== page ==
Caveman CoCo Beware
For a band that fits so snugly into the cubbyhole of beach pop, Caveman sure is restless to break out. The Brooklyn quintet’s debut, CoCoBeware, doesn’t fundamentally expand on what beach-pop groups like Best Coast and Real Estate have accomplished over the past couple years—namely, baking batches of languid jangle with torpid, sun-stoned vibes. What the album does, though, is dig a deep, dark hole in the sand, and let the tide rush in to fill it.
Too often, though, that tide results in a shapeless sogginess. On a few tracks—particularly the eerie instrumental “Vampirer” and the majestic opener “A Country’s King Of Dreams”—frontman Matthew Iwanusa and crew are able to thrillingly channel murky echoes and cavernous frequencies that ooze across beach pop’s lo-fi party line. But texture isn’t enough to carry the album, especially when the beautiful gloom drains away to reveal drab, disposable Shins rehashes like “Decide” and “Thankful.”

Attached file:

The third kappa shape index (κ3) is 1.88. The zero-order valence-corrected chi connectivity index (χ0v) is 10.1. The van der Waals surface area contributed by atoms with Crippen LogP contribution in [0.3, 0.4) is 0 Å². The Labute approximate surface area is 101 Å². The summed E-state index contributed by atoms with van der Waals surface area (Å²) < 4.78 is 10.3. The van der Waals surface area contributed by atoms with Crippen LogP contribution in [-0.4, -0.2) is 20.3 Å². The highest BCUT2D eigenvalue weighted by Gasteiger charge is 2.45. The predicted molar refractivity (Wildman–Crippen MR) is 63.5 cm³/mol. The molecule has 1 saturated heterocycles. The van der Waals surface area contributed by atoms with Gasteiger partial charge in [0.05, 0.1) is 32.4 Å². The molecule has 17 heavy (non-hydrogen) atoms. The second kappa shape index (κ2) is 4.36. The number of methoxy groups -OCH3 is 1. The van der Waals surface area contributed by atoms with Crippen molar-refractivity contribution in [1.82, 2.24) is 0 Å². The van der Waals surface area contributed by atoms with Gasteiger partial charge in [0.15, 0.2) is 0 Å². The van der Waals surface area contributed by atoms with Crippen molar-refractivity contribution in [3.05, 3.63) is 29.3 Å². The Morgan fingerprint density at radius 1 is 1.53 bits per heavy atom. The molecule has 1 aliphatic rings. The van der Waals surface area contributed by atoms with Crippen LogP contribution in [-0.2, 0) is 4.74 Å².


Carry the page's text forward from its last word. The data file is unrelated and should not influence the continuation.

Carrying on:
On the disc’ ethereal closer, “My Room,” Caveman reaches further back for inspiration, although it looks to a wholly predictable muse: Brian Wilson. The nod to The Beach Boys’ “In My Room” is blatant, and it makes Iwanusa’s potentially emotional sentiment “I don’t like children / I don’t like people / To come to my room” sound like a hollow exercise in hero-worship. As pleasantly promising as CoCo Beware is, Caveman has yet to move past that phase, or to fully harness the alluring darkness at its heart.